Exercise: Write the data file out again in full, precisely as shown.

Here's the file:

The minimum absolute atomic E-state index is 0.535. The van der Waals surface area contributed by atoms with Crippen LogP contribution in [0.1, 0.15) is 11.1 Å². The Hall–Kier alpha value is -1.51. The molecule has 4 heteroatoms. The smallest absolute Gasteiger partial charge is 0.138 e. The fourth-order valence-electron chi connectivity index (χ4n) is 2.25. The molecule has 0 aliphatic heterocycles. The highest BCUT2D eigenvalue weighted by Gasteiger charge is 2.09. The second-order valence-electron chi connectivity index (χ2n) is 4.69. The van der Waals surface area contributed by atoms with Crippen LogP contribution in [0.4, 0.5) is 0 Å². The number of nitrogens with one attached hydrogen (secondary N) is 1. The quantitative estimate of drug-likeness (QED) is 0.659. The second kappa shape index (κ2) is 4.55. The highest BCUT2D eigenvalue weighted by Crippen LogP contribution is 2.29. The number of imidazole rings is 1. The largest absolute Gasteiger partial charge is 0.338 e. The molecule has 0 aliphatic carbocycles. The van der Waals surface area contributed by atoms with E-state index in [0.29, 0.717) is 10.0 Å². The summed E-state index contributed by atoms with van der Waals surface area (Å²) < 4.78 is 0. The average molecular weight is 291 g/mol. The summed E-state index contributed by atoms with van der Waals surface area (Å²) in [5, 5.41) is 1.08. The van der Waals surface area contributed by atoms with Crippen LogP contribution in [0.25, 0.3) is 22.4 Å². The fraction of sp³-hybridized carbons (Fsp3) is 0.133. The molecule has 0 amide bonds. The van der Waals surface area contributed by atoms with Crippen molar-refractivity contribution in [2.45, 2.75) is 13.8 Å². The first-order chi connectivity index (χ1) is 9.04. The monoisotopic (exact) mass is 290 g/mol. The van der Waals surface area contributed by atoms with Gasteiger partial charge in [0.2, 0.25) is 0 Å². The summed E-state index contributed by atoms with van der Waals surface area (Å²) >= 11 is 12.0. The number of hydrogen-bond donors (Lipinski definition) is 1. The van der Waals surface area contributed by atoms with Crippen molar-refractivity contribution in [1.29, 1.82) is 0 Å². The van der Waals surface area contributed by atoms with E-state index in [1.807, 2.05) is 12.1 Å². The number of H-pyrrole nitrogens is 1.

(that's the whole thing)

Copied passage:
The minimum absolute atomic E-state index is 0.535. The van der Waals surface area contributed by atoms with Crippen LogP contribution in [0.1, 0.15) is 11.1 Å². The Hall–Kier alpha value is -1.51. The molecule has 4 heteroatoms. The smallest absolute Gasteiger partial charge is 0.138 e. The fourth-order valence-electron chi connectivity index (χ4n) is 2.25. The molecule has 0 aliphatic heterocycles. The highest BCUT2D eigenvalue weighted by Gasteiger charge is 2.09. The second-order valence-electron chi connectivity index (χ2n) is 4.69. The van der Waals surface area contributed by atoms with Crippen LogP contribution in [0.4, 0.5) is 0 Å². The number of nitrogens with one attached hydrogen (secondary N) is 1. The quantitative estimate of drug-likeness (QED) is 0.659. The second kappa shape index (κ2) is 4.55. The highest BCUT2D eigenvalue weighted by Crippen LogP contribution is 2.29. The number of imidazole rings is 1. The largest absolute Gasteiger partial charge is 0.338 e. The molecule has 0 aliphatic carbocycles. The van der Waals surface area contributed by atoms with E-state index in [0.29, 0.717) is 10.0 Å². The summed E-state index contributed by atoms with van der Waals surface area (Å²) < 4.78 is 0. The average molecular weight is 291 g/mol. The summed E-state index contributed by atoms with van der Waals surface area (Å²) in [5, 5.41) is 1.08. The van der Waals surface area contributed by atoms with Crippen LogP contribution in [0.25, 0.3) is 22.4 Å². The fraction of sp³-hybridized carbons (Fsp3) is 0.133. The molecule has 0 amide bonds. The van der Waals surface area contributed by atoms with Crippen molar-refractivity contribution in [2.45, 2.75) is 13.8 Å². The first-order chi connectivity index (χ1) is 9.04. The monoisotopic (exact) mass is 290 g/mol. The van der Waals surface area contributed by atoms with Gasteiger partial charge in [0.2, 0.25) is 0 Å². The summed E-state index contributed by atoms with van der Waals surface area (Å²) >= 11 is 12.0. The number of hydrogen-bond donors (Lipinski definition) is 1. The van der Waals surface area contributed by atoms with Crippen molar-refractivity contribution in [1.29, 1.82) is 0 Å². The van der Waals surface area contributed by atoms with E-state index in [1.807, 2.05) is 12.1 Å². The number of H-pyrrole nitrogens is 1.